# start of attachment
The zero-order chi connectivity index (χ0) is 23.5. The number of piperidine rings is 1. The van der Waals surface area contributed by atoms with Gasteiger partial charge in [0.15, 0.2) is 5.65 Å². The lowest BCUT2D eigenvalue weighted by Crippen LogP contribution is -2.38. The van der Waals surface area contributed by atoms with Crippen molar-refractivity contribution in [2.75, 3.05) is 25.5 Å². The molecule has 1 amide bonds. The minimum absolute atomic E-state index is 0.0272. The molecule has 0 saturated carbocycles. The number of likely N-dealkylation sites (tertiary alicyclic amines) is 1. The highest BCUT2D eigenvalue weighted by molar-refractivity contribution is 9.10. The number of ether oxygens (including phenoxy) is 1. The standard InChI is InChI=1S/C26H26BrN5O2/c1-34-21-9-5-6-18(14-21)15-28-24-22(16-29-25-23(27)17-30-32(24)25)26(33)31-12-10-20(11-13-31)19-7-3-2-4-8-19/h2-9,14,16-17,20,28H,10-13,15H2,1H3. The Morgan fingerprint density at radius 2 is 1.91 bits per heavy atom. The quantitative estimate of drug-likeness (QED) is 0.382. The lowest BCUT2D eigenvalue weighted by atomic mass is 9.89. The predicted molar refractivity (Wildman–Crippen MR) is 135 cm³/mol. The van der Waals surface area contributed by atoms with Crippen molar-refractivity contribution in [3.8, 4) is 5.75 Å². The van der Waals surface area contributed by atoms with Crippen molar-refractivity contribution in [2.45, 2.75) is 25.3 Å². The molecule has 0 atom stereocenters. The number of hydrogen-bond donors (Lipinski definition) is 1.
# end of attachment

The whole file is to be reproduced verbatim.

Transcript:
The zero-order chi connectivity index (χ0) is 23.5. The number of piperidine rings is 1. The van der Waals surface area contributed by atoms with Gasteiger partial charge in [0.15, 0.2) is 5.65 Å². The lowest BCUT2D eigenvalue weighted by Crippen LogP contribution is -2.38. The van der Waals surface area contributed by atoms with Crippen molar-refractivity contribution in [2.75, 3.05) is 25.5 Å². The molecule has 1 amide bonds. The minimum absolute atomic E-state index is 0.0272. The molecule has 0 saturated carbocycles. The number of likely N-dealkylation sites (tertiary alicyclic amines) is 1. The highest BCUT2D eigenvalue weighted by molar-refractivity contribution is 9.10. The number of ether oxygens (including phenoxy) is 1. The standard InChI is InChI=1S/C26H26BrN5O2/c1-34-21-9-5-6-18(14-21)15-28-24-22(16-29-25-23(27)17-30-32(24)25)26(33)31-12-10-20(11-13-31)19-7-3-2-4-8-19/h2-9,14,16-17,20,28H,10-13,15H2,1H3. The Morgan fingerprint density at radius 2 is 1.91 bits per heavy atom. The quantitative estimate of drug-likeness (QED) is 0.382. The lowest BCUT2D eigenvalue weighted by atomic mass is 9.89. The predicted molar refractivity (Wildman–Crippen MR) is 135 cm³/mol. The van der Waals surface area contributed by atoms with Crippen molar-refractivity contribution in [3.8, 4) is 5.75 Å². The van der Waals surface area contributed by atoms with Crippen molar-refractivity contribution in [2.45, 2.75) is 25.3 Å². The molecule has 0 atom stereocenters. The number of hydrogen-bond donors (Lipinski definition) is 1.